2020 has been an uncertain year, to say the least – not just for individuals but for businesses as well. There have been countless business interruptions with many leading to owners having to close their doors to the public. It’s not just COVID-19 that resulted in all this, but also numerous counts of civil unrest, natural disasters, and more.
That is where business insurance comes into play; but more importantly, business interruption insurance, aka business income insurance. Here, we’ll discuss how this insurance can be crucial toward ensuring business continuity for you and responding to potential losses accordingly.
Business Interruption Insurance – What Is It?
This is a type of insurance coverage that kicks in if your business loses income because of unforeseen circumstances; specifically any unexpected disasters. Examples may include flooding, damage from hurricanes, fires, or something like COVID-19.
It is important to note that this insurance coverage isn’t sold exclusively or separately but is usually included in a comprehensive package, as an add-on, or as a rider. Business interruption clauses look something like this:
The Insurer shall pay for actual business income loss the insured sustains due to necessary suspension of “operations” during the period of “restoration.” Suspension must be a result of direct physical loss, damage, or destruction to the insured party’s property and result from a covered cause.
This statement suggests that there are several key conditions that need to be fulfilled for business interruption insurance to kick in. Some key elements to keep in mind include:
Actual Business Income Loss
Business interruption coverage is only limited to the actual loss your business sustains because of an uncertain disaster and it results in an interruption of business. The insurer will pay what it owes based on the business’s past performance, or the policy limit.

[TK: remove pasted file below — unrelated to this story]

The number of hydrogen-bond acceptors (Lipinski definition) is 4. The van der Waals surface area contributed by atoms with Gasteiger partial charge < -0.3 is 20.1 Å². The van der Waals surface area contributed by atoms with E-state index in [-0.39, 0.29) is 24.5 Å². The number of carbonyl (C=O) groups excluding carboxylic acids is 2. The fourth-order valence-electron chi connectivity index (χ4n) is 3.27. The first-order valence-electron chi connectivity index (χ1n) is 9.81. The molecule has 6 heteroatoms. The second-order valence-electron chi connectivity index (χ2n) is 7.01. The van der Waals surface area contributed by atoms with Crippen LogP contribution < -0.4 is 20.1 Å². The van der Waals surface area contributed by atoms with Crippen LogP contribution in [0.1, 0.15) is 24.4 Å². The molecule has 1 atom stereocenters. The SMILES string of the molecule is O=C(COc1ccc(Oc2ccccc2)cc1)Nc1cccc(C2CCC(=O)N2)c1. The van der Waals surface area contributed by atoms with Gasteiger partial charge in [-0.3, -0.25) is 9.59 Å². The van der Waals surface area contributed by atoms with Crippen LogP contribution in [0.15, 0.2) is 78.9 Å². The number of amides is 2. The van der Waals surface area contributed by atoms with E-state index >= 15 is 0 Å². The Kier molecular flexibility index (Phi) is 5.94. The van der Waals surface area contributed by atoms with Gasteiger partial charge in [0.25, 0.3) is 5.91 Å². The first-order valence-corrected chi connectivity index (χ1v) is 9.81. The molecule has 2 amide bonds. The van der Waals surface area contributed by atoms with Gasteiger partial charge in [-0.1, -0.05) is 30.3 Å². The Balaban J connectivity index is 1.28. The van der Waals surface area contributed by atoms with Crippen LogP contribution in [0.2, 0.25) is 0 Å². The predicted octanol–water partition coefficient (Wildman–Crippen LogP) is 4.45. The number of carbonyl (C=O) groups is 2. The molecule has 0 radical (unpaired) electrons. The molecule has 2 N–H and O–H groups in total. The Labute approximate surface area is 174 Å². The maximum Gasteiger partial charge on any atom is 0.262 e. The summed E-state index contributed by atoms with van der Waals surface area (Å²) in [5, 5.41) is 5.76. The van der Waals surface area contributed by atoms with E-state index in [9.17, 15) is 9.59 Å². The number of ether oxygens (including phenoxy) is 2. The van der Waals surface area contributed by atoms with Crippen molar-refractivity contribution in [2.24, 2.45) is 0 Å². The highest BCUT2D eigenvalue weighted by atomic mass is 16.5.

Business income generally includes:
- Net income
- Operating expenses, including salaries and overheads that you have to pay despite suspension of operations
The above statement suggests that insurer will only be liable to pay for income lost during the period of restoration, i.e., the time a business needs to bring the damaged or destroyed property back into operation.
This period begins the moment a loss or damage occurs and extends to the time until which the property should be rebuilt or repaired at reasonable speed. It is important to note that if the policy expires before period of restoration, it doesn’t mean an end to the contract. The coverage will continue till the limit is reached or the restoration period is complete.
Contingent Business Interruption (CBI)
This is insurance extension that covers loss of business income due to damage to asset or property owned by a third party. The third party may include:
- Lessees and more
Only “direct” relationships are considered in CBI unless specifically identified.
Civil or Military Authority Business Interruptions
If a business sustains any actual loss of business income because of civil or military prohibitions, the insurer shall cover said losses. This is a rather common clause and is found under most policies where the insurer guarantees reimbursement against business interruption.
Coverage extends up to 30 consecutive days unless otherwise specified.
If you’d like to learn more about business interruption insurance or are simply looking for ways to protect your business against uncertainties, get in touch with us via call or email. We’ll help you keep your business safe and ensure continuity, all while helping you maintain your legacy!